October 14 | No Comments|
As many have already seen, Google just posted some great third quarter figures. Both revenue and operating income were each up 23%, and Traffic Acquisition Costs (the revenue paid to AdSense partners) were at an all-time low of 25.7% of ad revenue. They also broke out some never-before-released sales figures: $2.5 billion a year for non-text display ads, and $1 billion for Google’s mobile search (driven mostly by use of their Android OS). But one part of the conference call caught my attention:
This is why we’re incredibly proud of Google Instant. Many of you guys speculated that we launched Instant to make more money. Well, let me tell you, that’s simply not the case. We launched Instant because it’s so much better for the user. In fact, from a revenue standpoint, its impact has been very minimal. And from a resource standpoint, it’s actually pretty expensive. So why did we do it? Well, we believe from a user standpoint, Instant is outstanding—and the data that we’re seeing actually bears this out.
The above was from Jonathan Rosenberg, Google’s SVP of Product Management. So, Google Instant was an expensive, non-revenue-producing upgrade to their lucrative search product. They did it, said Rosenberg, because it’s a huge improvement to the user experience. But how can that be measured? This got me thinking about what kind of metrics are truly important to Google in a broader economic sense. In Google’s financial reports they tout improvement in metrics like Traffic Acquisition Costs, Cost-Per-Click, and total number of Paid Clicks. All important to their business, but none that really capture Google’s overall business model. The most important metric to Google, I believe, is Revenue per Unit of User’s Time (or RUUT, for short).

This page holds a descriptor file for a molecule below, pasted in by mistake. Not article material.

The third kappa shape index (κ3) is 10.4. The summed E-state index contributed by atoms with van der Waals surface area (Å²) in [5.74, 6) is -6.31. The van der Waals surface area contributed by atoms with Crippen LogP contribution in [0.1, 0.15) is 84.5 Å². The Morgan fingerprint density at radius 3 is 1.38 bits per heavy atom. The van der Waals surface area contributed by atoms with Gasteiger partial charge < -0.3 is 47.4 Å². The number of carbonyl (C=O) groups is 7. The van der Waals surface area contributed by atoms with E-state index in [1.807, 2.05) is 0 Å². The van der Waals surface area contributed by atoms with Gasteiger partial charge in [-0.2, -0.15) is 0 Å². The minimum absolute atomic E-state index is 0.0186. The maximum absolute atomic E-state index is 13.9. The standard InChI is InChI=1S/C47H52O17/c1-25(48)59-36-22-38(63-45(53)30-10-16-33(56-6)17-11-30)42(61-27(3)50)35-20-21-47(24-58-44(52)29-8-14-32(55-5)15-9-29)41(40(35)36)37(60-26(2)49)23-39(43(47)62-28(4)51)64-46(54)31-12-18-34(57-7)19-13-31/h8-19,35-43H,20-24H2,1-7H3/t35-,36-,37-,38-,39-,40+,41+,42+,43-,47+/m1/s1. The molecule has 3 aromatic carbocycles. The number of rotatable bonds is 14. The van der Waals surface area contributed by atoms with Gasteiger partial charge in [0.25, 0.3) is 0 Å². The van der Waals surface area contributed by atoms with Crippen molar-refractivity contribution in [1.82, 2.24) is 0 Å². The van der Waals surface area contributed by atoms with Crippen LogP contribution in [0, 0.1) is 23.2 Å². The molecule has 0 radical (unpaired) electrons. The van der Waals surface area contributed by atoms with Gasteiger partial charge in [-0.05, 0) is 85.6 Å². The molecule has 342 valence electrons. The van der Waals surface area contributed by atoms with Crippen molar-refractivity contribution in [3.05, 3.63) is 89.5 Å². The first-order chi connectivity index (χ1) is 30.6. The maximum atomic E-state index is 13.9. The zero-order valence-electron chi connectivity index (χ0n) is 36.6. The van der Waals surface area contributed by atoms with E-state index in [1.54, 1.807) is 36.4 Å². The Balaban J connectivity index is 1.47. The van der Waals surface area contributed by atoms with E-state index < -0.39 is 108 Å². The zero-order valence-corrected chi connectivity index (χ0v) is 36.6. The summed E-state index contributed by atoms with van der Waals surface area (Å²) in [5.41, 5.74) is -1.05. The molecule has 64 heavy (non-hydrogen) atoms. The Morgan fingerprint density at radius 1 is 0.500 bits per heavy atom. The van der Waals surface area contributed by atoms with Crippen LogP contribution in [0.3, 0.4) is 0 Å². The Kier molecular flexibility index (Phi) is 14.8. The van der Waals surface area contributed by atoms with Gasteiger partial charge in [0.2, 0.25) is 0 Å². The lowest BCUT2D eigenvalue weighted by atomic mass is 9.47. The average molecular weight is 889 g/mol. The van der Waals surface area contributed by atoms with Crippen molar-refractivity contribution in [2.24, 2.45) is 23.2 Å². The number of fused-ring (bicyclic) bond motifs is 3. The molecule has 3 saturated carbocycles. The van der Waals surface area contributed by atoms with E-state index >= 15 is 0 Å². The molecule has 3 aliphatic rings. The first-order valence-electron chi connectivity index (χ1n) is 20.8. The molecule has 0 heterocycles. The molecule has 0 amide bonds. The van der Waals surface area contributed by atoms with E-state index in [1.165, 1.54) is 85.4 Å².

Translating Time into Profit
Time is the ultimate scarce resource. Most businesses capture a portion of their customer’s wallets in exchange for a good or service. But businesses like Google (and TV networks, and most new media/web-based companies) capture a portion of customer’s time first, then translate that time into revenue.
Because time is scarce, when consumers choose to devote their time to a product or service, they are doing it at the exclusion of something else. So that company is literally capturing their customer’s time. Before Google and other search engines, when people wanted to “find” something, they went about it a multitude of ways: white & yellow pages, classifieds, a library or bookstore, or just plain leaving your house and searching (hard to believe, I know). These things took up a lot of people’s time.
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